Advancement In DNA As Source Of Biometric Authentication

DOI : 10.17577/IJERTV2IS3421

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Advancement In DNA As Source Of Biometric Authentication

.Advancement In DNA As Source Of Biometric Authentication

Mohammed Sanaullah Qaseem, Syed Abdul Wahab Asif, Zeeshan Fatima Armeen, Israr Ahmed Qureshi

Associate Professor, Nizam Institute of Engineering and Technology. Associate Professor, Nizam Institute of Engineering and Technology. Assistant Professor, Nizam Institute of Engineering and Technology. Assistant Professor, Nizam Institute of Engineering and Technology.


DNA differs from standard biometrics in several ways. DNA requires a tangible physical sample as opposed to an impression, image, or recording. DNA matching is not done in real-time, and currently not all stages of comparison are automated. DNA matching does not employ templates or feature extraction, but rather represents the comparison of actual samples.


Deoxyribonucleic acid Biometrics, DNA Sources, DNA Amplification Polymerase Chain Reaction, Electrophoresis, Miniature Analytical Thermal Cycling Instrument, Timeline with New Technology.

  1. DNA Identification technology Deoxyribonucleic acid (DNA) Biometrics could be the most exact form of identifying any given individual. Every human being has its own individual map for every cell made, and this map, or blueprint as it more often is called, can be found in everybody cell. Because DNA is the structure that defines who we are physically and intellectually, unless an individual is an identical twin, it is not likely that any other person will have the same exact set of genes.

    Figure 1: DNA Technology

    DNA can be collected from any number of sources: blood, hair, finger nails, mouth swabs, blood stains, saliva, straws, and any number of other sources that has been attached to the body at some time. DNA matching has become a popular use in criminal trials, especially in proving rape cases. The main problems surrounding DNA biometrics is that it is not a quick process to identify someone by their DNA. The process is also a very costly one.

    DNA Biometrics is not a fool proof method of identification. If forensic scientists to not conduct a DNA test properly, a persons identification code can be skewed. Another problem is matching prior DNA samples to new samples; this is a bigger problem in DNA fingerprinting.

    Deoxyribonucleic acid (DNA) provides the most reliable personal identification. It is intrinsically digital, and does not change during a persons life or after his/her death.

    This chapter addresses three questions: First, how can personally identifying information are obtained from DNA sequences in the human genome? Second, how can a personal ID be generated from DNA-based information? And finally, what are the advantages, deficiencies, and future potential for personal IDs generated from DNA data (DNA-ID)?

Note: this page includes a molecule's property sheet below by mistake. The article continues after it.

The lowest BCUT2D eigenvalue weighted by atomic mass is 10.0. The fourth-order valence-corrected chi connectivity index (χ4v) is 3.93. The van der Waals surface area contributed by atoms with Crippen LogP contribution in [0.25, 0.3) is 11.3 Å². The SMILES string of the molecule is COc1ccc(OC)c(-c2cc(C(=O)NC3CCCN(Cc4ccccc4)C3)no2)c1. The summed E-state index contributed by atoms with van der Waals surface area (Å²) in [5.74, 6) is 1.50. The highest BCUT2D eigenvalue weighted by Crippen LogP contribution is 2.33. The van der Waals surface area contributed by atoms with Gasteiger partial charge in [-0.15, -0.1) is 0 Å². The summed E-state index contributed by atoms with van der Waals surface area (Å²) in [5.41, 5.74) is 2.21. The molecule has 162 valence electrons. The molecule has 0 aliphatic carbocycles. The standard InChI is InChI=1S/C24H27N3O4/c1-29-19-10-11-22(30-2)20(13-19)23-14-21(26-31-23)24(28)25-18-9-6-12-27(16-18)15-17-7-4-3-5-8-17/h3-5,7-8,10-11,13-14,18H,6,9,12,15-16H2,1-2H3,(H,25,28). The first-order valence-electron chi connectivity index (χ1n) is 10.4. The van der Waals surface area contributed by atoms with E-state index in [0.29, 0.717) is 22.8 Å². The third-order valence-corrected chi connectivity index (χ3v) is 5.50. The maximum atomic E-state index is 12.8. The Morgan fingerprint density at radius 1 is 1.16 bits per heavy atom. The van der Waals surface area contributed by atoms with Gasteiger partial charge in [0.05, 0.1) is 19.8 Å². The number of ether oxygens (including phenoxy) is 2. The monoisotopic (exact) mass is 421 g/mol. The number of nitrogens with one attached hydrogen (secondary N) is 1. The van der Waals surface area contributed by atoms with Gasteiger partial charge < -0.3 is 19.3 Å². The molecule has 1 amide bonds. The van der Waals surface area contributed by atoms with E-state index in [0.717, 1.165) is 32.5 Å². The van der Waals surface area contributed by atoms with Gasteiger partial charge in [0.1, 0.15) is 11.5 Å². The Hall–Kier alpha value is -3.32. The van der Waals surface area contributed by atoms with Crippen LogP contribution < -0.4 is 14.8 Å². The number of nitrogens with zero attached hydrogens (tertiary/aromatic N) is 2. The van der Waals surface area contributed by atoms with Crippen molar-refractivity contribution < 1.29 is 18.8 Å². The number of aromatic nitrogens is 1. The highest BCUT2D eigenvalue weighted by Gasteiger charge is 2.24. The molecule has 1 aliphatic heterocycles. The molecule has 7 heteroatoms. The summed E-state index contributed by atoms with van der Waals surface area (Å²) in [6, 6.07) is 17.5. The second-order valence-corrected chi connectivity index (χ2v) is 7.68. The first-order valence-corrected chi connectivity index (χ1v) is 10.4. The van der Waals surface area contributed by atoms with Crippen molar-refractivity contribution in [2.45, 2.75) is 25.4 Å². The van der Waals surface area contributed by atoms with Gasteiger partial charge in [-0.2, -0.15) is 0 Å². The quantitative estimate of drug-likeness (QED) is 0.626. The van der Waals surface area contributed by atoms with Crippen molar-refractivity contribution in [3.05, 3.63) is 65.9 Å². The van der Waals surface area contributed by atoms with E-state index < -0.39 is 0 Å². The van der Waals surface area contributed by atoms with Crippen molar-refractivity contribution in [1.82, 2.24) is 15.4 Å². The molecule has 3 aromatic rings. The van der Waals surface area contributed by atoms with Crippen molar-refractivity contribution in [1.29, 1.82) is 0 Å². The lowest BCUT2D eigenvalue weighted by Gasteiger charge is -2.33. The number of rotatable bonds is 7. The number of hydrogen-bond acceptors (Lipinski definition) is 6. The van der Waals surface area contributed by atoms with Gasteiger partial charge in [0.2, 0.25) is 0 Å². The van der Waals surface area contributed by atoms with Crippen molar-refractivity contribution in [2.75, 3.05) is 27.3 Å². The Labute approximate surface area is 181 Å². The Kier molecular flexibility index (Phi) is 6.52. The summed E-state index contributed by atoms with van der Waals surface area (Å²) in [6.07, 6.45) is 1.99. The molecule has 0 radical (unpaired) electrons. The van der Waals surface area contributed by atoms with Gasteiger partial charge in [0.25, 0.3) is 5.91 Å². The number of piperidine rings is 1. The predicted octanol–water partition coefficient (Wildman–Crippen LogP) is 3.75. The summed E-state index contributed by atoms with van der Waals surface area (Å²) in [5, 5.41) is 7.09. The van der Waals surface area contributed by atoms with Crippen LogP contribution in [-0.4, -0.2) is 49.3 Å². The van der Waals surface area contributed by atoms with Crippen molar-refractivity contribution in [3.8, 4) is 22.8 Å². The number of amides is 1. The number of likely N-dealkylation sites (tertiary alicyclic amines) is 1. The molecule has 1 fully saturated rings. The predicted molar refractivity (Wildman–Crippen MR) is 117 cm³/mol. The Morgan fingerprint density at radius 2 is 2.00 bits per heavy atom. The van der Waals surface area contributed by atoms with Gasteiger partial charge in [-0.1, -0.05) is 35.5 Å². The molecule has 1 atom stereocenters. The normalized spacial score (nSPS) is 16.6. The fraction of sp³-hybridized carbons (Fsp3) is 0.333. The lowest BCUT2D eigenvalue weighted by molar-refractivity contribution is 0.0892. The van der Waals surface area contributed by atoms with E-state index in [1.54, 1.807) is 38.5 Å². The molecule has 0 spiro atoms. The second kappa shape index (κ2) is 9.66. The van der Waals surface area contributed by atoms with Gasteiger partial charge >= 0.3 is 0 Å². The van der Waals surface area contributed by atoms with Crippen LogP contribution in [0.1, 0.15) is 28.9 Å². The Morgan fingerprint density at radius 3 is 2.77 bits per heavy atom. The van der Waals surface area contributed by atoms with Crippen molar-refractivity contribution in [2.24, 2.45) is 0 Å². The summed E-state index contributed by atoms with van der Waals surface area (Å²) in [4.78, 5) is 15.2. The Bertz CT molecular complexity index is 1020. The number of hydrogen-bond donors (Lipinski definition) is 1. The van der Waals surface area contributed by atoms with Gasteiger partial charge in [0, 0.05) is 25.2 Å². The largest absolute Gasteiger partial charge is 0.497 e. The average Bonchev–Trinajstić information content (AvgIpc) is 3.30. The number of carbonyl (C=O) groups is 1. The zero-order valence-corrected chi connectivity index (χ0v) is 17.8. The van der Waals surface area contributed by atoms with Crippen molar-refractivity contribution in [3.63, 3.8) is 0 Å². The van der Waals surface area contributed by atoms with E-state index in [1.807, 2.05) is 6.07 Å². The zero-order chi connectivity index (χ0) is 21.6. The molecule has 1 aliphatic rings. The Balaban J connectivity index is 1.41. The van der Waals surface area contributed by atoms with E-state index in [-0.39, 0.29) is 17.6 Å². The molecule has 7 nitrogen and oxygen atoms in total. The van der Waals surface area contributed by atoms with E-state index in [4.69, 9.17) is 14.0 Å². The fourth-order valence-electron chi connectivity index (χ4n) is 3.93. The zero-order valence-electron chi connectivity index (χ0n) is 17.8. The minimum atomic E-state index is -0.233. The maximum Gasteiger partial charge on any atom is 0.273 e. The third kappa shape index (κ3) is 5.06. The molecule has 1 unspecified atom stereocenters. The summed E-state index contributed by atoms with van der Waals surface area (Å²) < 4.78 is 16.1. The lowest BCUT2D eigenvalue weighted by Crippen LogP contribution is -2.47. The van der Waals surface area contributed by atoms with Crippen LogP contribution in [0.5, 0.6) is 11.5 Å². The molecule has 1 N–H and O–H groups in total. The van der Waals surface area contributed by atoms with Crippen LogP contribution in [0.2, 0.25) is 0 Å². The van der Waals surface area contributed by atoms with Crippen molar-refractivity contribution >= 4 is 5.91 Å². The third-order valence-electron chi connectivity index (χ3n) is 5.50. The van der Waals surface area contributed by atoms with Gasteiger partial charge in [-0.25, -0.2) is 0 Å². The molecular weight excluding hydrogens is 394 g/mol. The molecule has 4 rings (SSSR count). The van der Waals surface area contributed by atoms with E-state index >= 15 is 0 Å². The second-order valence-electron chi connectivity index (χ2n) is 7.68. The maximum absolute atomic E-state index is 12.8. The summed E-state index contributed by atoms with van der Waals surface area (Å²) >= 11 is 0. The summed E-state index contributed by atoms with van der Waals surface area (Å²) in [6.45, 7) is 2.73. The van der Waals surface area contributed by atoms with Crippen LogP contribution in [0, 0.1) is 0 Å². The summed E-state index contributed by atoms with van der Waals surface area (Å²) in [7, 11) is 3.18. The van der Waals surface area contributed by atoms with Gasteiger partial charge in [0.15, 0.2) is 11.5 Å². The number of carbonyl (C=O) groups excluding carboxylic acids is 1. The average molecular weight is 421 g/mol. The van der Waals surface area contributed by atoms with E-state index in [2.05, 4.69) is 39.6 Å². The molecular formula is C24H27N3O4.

2. DNA as a Source of Biometric

    • DNA is unique to every individual on the planet

    • Only identical twins share the same DNA

    • It can be easily obtained from a variety of sources

    • It is readily used in forensics to match crime scene evidence to individuals

    • It does not change during the life

  3. DNA Sources

    • Paper or plastic cup

    • Glass

    • Ear wax

    • Fingernail clippings

    • Socks

    • Urine

    • Licked stamps

    • Cheek swabs

    • Sweaty t-shirts

    • Hair with roots

    • Hair without roots

    • Dried blood

    • Whole blood

    • Chewed gum

    • Dental floss

    • Cigarette butts

    • Used tissue

    • Dried skin

    • Used razor

    • Other biological specimens

      Figure 2: Sources of DNA

  4. Human DNA

    Humans have 23 homologous (pairs of) chromosomes resulting in 46 total.

    • One set of 23 from each parent is passed on to offspring.

    • 99.7% of human DNA is shared.

    • 0.3% (~ 1 million nucleotides) is variable!

    • This variability is inherited and is therefore unique to each individual.

    • These variable regions, called Short Tandem Repeats (or STRs), can be examined to distinguish one person from another.

      Figure 3: Human DNA Structure

  5. Cracking the DNA Code

    Three Important Steps:

    Extract (obtain and isolate DNA from sample)

    Amplify (create multiple copies of the target sequences)

    Sequence (obtain unique code of nucleic acid bases from the DNA sample

  6. Human identification based on DNA polymorphism

    A human body is composed of approximately of 60 trillion cells. DNA, which can be thought of as the blueprint for the design of the human body, is folded inside the nucleus of each cell. DNA is a polymer, and is composed of nucleotide units that each has three parts: a base, a sugar, and a phosphate. The bases are adenine, guanine, cytosine and thymine, abbreviated A, G, C and T, respectively. These four letters represent the informational content in each nucleotide unit; variations in the nucleotide sequence bring about biological diversity, not only among human beings but among all living creatures. Meanwhile, the phosphate and sugar portions form the backbone structure of the DNA molecule. Within a cell, DNA exists in the double-stranded form, in which two antiparallel strands spiral around each other in a double helix. The bases of each strand project into the core of the helix, where they pair with the bases of the complementary strand. A pairs strictly with T, and C with G.